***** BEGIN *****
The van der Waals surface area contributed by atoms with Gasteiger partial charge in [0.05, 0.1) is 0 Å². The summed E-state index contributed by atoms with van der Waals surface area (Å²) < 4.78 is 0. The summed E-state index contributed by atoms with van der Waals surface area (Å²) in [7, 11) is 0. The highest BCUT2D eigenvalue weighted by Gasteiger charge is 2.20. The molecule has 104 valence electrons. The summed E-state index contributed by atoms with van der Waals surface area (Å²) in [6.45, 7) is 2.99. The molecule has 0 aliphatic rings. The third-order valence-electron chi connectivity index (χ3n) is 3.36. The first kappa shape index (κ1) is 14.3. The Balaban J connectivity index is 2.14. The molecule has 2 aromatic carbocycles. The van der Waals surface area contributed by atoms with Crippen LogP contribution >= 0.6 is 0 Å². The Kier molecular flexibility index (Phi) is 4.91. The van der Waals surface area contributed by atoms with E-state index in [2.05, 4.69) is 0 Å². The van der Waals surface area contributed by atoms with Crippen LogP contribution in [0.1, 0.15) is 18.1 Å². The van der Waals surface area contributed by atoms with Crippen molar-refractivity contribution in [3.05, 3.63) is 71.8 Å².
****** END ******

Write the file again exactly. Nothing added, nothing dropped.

The van der Waals surface area contributed by atoms with Gasteiger partial charge in [0.05, 0.1) is 0 Å². The summed E-state index contributed by atoms with van der Waals surface area (Å²) < 4.78 is 0. The summed E-state index contributed by atoms with van der Waals surface area (Å²) in [7, 11) is 0. The highest BCUT2D eigenvalue weighted by Gasteiger charge is 2.20. The molecule has 104 valence electrons. The summed E-state index contributed by atoms with van der Waals surface area (Å²) in [6.45, 7) is 2.99. The molecule has 0 aliphatic rings. The third-order valence-electron chi connectivity index (χ3n) is 3.36. The first kappa shape index (κ1) is 14.3. The Balaban J connectivity index is 2.14. The molecule has 2 aromatic carbocycles. The van der Waals surface area contributed by atoms with Crippen LogP contribution >= 0.6 is 0 Å². The Kier molecular flexibility index (Phi) is 4.91. The van der Waals surface area contributed by atoms with E-state index in [2.05, 4.69) is 0 Å². The van der Waals surface area contributed by atoms with Crippen LogP contribution in [0.1, 0.15) is 18.1 Å². The van der Waals surface area contributed by atoms with Crippen molar-refractivity contribution in [3.05, 3.63) is 71.8 Å².